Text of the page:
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Sam Champion Goes on Tour for Slow Rewind

Leave your thoughts of the permanently tan WABC-TV weatherman behind. The four guys who make up the buzz worthy indie rock sound of Sam Champion are trekking across the country via van in promotion of their new album, "Slow Rewind."

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When the band Sam Champion started, they benefited from instant name recognition in New York. But the buzz had nothing to do with their music. The quartet of indie rockers named their group after the permanently tan weatherman on WABC-TV.

The name, they explained, was the result of an inside joke in the band van.

The four guys who make up the band know little about meteorology, but they’re learning a lot about touring as they travel across country promoting their first album, “Slow Rewind,” released in September.

While other recent college grads are setting up first apartments, getting desk jobs or begging their parents for money, these alums have decided to take their talents to the road. Sam Champion is signed to indie record label, Razor and Tie, which is backing their tour. The vocalist and guitarist, Noah Chernin, 23, a 2004 graduate of New York University is putting his music business degree from the Gallatin School to good use and is far from the dorm life of Washington Square where he met bassist Jack Dolgen, 23, and guitarist, Sean Sullivan, 23. His friend of six years, drummer Ryan Thornton, joined the party just last year.

Now the rockers are heading out on their third tour and are hitting the West Coast for the first time. “This time we’re going out and doing our own thing,” Chernin says.

“We are a little more open musically,” he explains. “We don’t have to just play the songs on the record. We can play different things to different vibes during this tour.”

Sam Champion’s sound is classic American rock with a modern twist that’s swampy, grungy, sporadic and lush. The band mates look like roughed-up prep boys, with wild, untamed hair and youthful faces.

Dave Pfeffer, manager of A&R for Razor and Tie, thinks Sam Champion has what it takes to beat the odds and make it. “Things are coming together well at this point for Sam Champion. The right people are into the record, and they’re still very much on track.”

Out of hundreds of demos Razor and Tie receives, few stand the chance of making it to the final cut. Unsolicited demos are discarded, and for represented artists, there are only a very select few shows the label will even see. A&R claims that for every 10 bands they see, only one of them will get signed, if that.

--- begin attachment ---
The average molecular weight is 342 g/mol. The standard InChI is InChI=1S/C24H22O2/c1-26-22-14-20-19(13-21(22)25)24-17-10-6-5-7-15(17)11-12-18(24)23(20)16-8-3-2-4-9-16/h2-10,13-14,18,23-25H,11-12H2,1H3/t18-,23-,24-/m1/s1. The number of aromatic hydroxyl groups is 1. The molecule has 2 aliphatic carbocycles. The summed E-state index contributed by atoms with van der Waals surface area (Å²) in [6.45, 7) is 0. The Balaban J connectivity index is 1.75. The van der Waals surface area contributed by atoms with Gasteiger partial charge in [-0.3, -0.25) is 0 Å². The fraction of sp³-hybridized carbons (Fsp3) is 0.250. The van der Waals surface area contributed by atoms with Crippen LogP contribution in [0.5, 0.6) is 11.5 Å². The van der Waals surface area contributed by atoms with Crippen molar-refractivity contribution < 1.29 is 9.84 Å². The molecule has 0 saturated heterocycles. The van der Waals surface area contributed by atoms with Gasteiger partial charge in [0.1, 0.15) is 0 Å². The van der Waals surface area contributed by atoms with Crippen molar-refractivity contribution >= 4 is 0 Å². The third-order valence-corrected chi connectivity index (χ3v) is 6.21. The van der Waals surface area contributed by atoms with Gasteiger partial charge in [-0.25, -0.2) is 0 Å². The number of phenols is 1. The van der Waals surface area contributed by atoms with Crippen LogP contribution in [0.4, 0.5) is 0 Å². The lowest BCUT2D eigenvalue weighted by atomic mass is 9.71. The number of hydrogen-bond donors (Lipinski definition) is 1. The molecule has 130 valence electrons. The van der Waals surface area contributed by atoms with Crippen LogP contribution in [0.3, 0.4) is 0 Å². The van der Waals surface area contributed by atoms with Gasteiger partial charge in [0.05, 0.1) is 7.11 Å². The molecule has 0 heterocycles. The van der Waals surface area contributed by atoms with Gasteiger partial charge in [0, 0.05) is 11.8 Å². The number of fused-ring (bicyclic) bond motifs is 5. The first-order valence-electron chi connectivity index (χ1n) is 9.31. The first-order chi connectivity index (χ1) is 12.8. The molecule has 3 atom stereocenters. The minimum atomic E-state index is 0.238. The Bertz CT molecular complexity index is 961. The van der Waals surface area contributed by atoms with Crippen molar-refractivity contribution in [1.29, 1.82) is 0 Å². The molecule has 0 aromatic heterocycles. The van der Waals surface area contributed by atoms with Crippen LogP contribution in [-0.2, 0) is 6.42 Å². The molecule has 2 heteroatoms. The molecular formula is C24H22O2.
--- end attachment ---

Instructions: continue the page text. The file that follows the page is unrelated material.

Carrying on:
With their guitars, amps, speakers, and a months worth of clothes, the band mates pull out of Manhattan one fall afternoon toward their first stop, Richmond, Va. Other tour locations include Chapel Hill, N.C.; Austin, Texas; Atlanta; Jackson, Miss.; Los Angeles; Portland, Ore.; Seattle; Minneapolis; Chicago; and there’s more to come. During their tour, the band crashes at friends’ houses or stays at hotels. “Right now, I’m in a basement in Fort Collins, Colorado,” said Chernin in a phone interview, “and I have no idea whose house it is.”

Chernin is the man behind the music, sharing his university experience through Sam Champion’s debut album. “My songwriting didn’t gain momentum until a college class called, American Road Trip,” he said from the back of the van, when asked about the title tracks of “Slow Rewind.” “The class talked about road trip novels like Mark Twain and [Bob] Dylan lyrics. We had this open-ended project, and I chose to write a song.” That song led to others, with many being written in his dorm room or in the university studio.

Their album was recorded at Dumbo Studios in New York City by Dan Myers and produced by Brian Rosenworcel of Guster, whom Chernin has known since he was a teenager. “Brian was the guy that gave me the confidence to go out and do it,” Chernin said. “He was definitely the driving force.”

The recent review of Sam Champion by the music publication, Relix, praises the band. “If Slow Rewind is any indication, the prediction for Sam Champion is a very bright future,” Relix said. Spin magazine while calling the album’s tracks “too slip shod for their own good,” says kudos to the “band’s affable slacker disposition and (the album) emotes sadness, confusion and craving all at once.”

In the song, “Slow Rewind,” Chernin melodically fizzles out on the notes, “But I am aggressively lazy / We like it slow, and so it goes,” along to the vibrating pulses of the guitar. The constant themes of drinking, heart break, financial struggles and urban life are evident throughout “Slow Rewind.”

When Chernin sings, “And I’m too broke to go get drunk,” it sounds like a true anthem to college days, when students are forced to scrounge for a few singles and change. Every note Chernin blares out seems to be desperately close to the edge, but his bright tone rounds it out. When asked about his influences it becomes clear. “I think the record that really broke it for me was David Berman,” he said.

Chernin also looks to Neil Young, Lou Reed and Jeff Tweedy for inspiration. “These guys create the melodies and sing in their own voices,” Chernin said. “They’re not perfect singers. They are just really direct.” Sam Champion, he says, wants to step out from the “very constant, very boring” New York indie rock scene.

“There are so many bands, and they are not necessarily stylized or give a good show. We like to keep it special and interesting, so we don’t play as much in venues like Pianos or Rocco’s [two music venues]. And when we do, we like to give it a nice show, smile and let people know we appreciate them being there.”